Timex INDIGLO®, the Fairfield Supernova™ and a Legacy of Innovation

 

This month Timex presents the Fairfield Supernova™, a celestially sleek and innovative timepiece that takes the Fairfield collection to the next level.

The Fairfield Supernova™ watch features a new INDIGLO® perforated laser-cut backlight dial to create a watch that suits modern lifestyles. The Fairfield Supernova™ is the latest incarnation of Timex’s commitment to innovation in watchmaking.

The Fairfield Supernova has landed
INDIGLO® Night-Lights gave watches additional much-needed functionality that struck a chord with consumers and which has become a mainstay in the contemporary watch market.

The Fairfield Supernova™ is a new way to experience Timex’s INDIGLO® Night-Light technology. The Fairfield Supernova™ is cut from metal and shaped by light, crafted using precision laser-cutting techniques on a thin layer of metal. This perforated layer of metal is then placed on top of the dial to allow for the light to pass through, creating a dazzling and contemporary way to illuminate the time. The laser-cut backlight INDIGLO® dial complements the perforated leather strap for a streamlined aesthetic. And with a date display and chronograph function with 4-hour capacity, the appeal of this watch is all in the details.

The Timex Fairfield collection is known for its thoughtfully designed timepieces and sleek, minimalist style that is a reliable accessory for your modern lifestyle. Now, with its updated functionality, the Fairfield Supernova™ expands the Fairfield universe of timepieces by giving watch wearers a new way to enjoy INDIGLO® Night-Light technology.

Backlit watches may seem standard today, but, inspired by its legacy of giving consumers timepieces with functionality and style, Timex continues to innovate with its new Fairfield Supernova™ technology.

INDIGLO®: A luminous history
Backlights seem like a standard feature on watches today, but this wasn’t always the case. Until the early ’90s, there was no easy way to read a watch in the dark.

Timex presented a solution to this frustrating problem with its INDIGLO® night-light feature. The invention was the next in a sequence of thoughtful, innovative watch features designed by Timex to respond to changing consumer needs.

“Backlights seem like a standard feature on watches today, but this wasn’t always the case.”

Following the successful release of the Timex® Ironman® Triathlon® watch, which became the best-selling watch in America within a year of its release, the company began exploring other innovations that could target gaps in the market. While efficient timekeeping and water-resistance were two main areas Timex developed, it felt that night-lights were a new functional feature for which consumers were searching.

Timex researchers had been experimenting with electroluminescent technology in different consumer applications and decided to try out the technology in timepieces. In 1993, Timex released a series of digital and analog watches with a new INDIGLO® night-light feature. The dials of these INDIGLO® watches were covered with a thin paper film which acted as a light bulb when lit up via battery power.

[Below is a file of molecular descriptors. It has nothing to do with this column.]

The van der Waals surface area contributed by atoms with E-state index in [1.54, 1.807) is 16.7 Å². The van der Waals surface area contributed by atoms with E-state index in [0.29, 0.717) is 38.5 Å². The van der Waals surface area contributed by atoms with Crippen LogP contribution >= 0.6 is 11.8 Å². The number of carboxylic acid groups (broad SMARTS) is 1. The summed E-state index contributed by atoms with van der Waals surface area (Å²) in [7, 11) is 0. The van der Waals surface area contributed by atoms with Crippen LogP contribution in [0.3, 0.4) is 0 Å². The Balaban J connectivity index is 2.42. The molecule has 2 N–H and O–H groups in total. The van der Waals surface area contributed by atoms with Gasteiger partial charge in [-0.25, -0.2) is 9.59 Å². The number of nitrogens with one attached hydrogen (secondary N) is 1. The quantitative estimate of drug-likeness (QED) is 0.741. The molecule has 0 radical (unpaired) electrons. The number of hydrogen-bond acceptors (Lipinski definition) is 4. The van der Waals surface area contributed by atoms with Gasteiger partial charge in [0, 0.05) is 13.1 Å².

Timex’s hunch was right — the INDIGLO® night-light was a major success.

 

Fashionable Practicality: Timex and the History of Women’s Watches

 

In the 19th century, while men furrowed their brows at the idea of strapping a small clock to their wrists instead of keeping one in their pockets, trailblazing women were going full speed ahead into the future. The history of women’s watches is a remarkable story of royalty, athleticism, art, and independence – one that sees the pendulum swing from fashionable excess to straightforward utilitarianism and settles at a perfectly balanced point in the middle.

While postwar designers and artists were exploring new, freer ways of living, Timex was disrupting the watch market with fashionable yet practical designs for women from all walks of life.

“Timex disrupted the watch market with fashionable yet practical designs for women.”

Royal origins 
Pocket watches were the go-to way of telling time in the 1800s and were used largely by businessmen. In 1810, however, Caroline Murat, the Queen of Naples and sister of Napoleon Bonaparte, had Abraham-Louis Breguet handcraft her an ornate, elegant bracelet inlaid with a small clock. Her decadent accessory is today regarded as the first wristwatch in history.

The trend caught on among royal circles, with high society women coveting sophisticated “bracelet watches” for their wrists, including Countess Koscowicz of Hungary. These watches were not very mechanically accurate but were aesthetically pleasing. Wristwatches were largely seen as a women’s accessory, but ensuing global conflict would cause that to change.

War and timepiece
As global war rocked the beginning of the 20th century, generals searched for new ways to enhance military efficiency. One of their methods was having soldiers use wristwatches instead of pocket watches, with it being far simpler and faster for soldiers to check the time on their wrists than dig into their fatigues.

In 1918, Timex converted a women’s pocket watch into its first wristwatch by adding strap lugs and rotating the face to put the crown at 3 o’clock rather than 12 o’clock. This model was the first wristwatch issued by the U.S. military.

While it would still be a few decades before everyday men warmed up to the idea of wearing such a “female” accessory in the street, the women’s watch market was expanding. Swiss designers started introducing gem-adorned watches that they marketed as must-have jewelry.

A practical approach
Soon, however, watches were no longer about jewel count – they were increasingly about practicality. Perhaps the most famous female watch-wearer of the Roaring ’20s was the bold and courageous Mercedes Gleitze, who swam the English Channel wearing a weatherproof watch on her wrist. A photograph of her wading through cold ocean waters surrounded by an enthusiastic crowd spread around the world, giving watches a new sporty and independent reputation.